For many risk and compliance executives in the banking industry, high false positive rates and investigation inefficiencies are still their biggest pain points. Meanwhile, the pressure to fight financial crime, cut costs, and reduce inefficiencies continues to escalate.
Join this webinar discussion on why financial institutions need to look beyond these pain points, which are just the “tip of the iceberg”. Together, we will examine how to solve the much more daunting problem of data management that lurks beneath the surface.
Blockchain is increasingly viewed as a ground-breaking technology with potential to disrupt industries by enabling process efficiencies, cost optimization, and building new operating and revenue models. Everest Group research suggests that almost 60% of all blockchain use cases are focused on the financial services industry since the genesis of this technology from the cryptocurrency bitcoin. Some of the use cases of blockchain in financial services are FX settlement, real-time payments, OTC derivatives clearing, P2P lending, cross-border lending, compliance reporting/audit, securities Issuance, P2P insurance, trade finance, KYC as a shared service, event-driven insurance, and core banking.
The global financial services sector faces a series of new challenges, from the rapid adoption of automation, increasing regulation and Brexit to protectionist rhetoric in the US. This changing landscape means that traditional outsourcing models are under scrutiny, some roles may disappear and others are shifting to new parts of the world.
Globally, banking and financial services sector (BFS) companies signed US$4.9bn worth of IT and business process outsourcing (IT-BPO) contracts between Q4 2016 and Q3 2017, according to KPMG’s Global IT BPO outsourcing deals analysis. Figures from Everest Group Research reveal that global revenue from the IT-BPO market in BFS is between US$100bn and US$150bn. And the three key low-cost countries of India, the Philippines and Poland employ a total of between 310,000 and 850,000 people in BFS BPO alone.
At the beginning of 2018, we forecasted a bump in discretionary IT services spending in Financial Services. And we predicted banks would spend heavily on technology. But we didn’t forecast as big a bump as is occurring, and the banks are spending more heavily than we anticipated. Why is it important to understand what’s happening here?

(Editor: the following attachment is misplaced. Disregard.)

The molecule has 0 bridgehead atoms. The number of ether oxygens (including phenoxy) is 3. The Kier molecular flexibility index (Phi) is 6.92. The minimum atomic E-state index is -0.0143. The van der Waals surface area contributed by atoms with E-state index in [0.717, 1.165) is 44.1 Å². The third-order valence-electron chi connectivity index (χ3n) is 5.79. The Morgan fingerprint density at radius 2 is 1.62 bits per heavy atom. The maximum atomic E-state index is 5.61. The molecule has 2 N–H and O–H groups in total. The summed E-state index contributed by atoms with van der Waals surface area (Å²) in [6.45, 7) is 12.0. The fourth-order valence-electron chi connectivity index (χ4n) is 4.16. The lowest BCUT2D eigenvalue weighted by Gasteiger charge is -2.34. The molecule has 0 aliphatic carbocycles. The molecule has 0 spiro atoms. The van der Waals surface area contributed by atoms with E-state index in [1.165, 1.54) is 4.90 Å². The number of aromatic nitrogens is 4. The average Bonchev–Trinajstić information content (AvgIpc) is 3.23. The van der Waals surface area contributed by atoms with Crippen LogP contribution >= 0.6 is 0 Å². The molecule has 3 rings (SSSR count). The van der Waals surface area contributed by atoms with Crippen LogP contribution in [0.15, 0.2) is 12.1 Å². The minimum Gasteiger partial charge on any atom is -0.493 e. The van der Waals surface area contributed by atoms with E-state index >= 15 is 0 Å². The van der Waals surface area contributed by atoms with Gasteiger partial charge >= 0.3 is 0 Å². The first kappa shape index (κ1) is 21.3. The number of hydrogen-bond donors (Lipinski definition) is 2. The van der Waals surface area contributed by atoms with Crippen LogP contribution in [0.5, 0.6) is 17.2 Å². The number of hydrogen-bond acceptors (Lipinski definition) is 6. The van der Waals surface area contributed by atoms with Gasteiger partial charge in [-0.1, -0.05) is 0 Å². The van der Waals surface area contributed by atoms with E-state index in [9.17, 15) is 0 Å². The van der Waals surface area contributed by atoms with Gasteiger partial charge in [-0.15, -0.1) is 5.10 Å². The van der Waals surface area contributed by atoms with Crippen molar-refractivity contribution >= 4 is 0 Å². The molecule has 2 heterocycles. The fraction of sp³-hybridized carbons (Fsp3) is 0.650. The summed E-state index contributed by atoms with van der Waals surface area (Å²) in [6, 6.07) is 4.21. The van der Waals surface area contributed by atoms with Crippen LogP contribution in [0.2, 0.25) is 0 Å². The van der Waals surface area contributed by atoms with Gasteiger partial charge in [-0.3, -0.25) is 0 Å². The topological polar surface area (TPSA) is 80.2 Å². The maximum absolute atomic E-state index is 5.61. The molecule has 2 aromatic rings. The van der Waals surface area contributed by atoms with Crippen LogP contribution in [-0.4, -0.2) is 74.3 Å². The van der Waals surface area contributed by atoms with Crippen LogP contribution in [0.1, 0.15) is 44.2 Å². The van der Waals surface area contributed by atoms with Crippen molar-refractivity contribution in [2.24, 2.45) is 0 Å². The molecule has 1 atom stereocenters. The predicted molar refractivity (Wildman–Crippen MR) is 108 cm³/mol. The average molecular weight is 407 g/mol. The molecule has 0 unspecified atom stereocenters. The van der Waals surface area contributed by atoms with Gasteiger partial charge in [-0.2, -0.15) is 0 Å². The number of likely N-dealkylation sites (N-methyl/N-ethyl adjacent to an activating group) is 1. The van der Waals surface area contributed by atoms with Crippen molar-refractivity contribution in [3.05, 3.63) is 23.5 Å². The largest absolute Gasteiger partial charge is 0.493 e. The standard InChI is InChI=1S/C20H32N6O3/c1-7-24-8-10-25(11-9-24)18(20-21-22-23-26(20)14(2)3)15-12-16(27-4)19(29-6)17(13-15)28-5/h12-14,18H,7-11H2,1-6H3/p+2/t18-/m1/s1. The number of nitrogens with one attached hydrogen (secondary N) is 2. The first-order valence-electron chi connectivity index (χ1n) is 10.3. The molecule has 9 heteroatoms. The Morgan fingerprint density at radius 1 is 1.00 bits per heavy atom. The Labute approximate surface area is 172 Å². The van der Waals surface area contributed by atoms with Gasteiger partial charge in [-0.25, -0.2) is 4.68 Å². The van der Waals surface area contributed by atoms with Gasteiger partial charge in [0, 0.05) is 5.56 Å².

Who would be the beneficiaries of that spend? That’s why this spending trend is important.
At the beginning of the year, we said the beneficiaries would be primarily Fintech companies, in-house services, and non-incumbent service providers. However, given the amount of spending we see coming down through the pipeline, we don’t think the fintechs, in-house services and challenger service providers will be able to absorb the spend.
IT Services: Growth Trends in the Financial Services Vertical
Deep Dive Equity Research and Everest Group’s July 31 report, “IT Services: Growth Trends in the Financial Services Vertical,” reveals that the BFSI spend – particularly in banking – is poised to increase dramatically. In fact, we see a 15% increase planned for 2018 at just the top four US banks:
JP Morgan indicates it will increase its IT spending by $1.4 billion in 2018.
Citigroup plans to spend around $8.0 billion on IT in 2018, or about 20% of the bank’s expense budget, which is an increase over its 2017 spend.
Wells Fargo plans a significant spending uptick in technology transformation and data management in 2018.
Bank of America plans an incremental $500 million technology investment due to tax-reform benefits.
Initially, we believed that the incumbent technology service providers would not be the beneficiaries of the increased spend. But we now believe there will be a shortage in supply that the fintechs and new-age service providers will not be able to satisfy. We believe the only way to satisfy this shortage is if the incumbent legacy technology service providers of technology – which have been largely left on the sidelines to date – participate.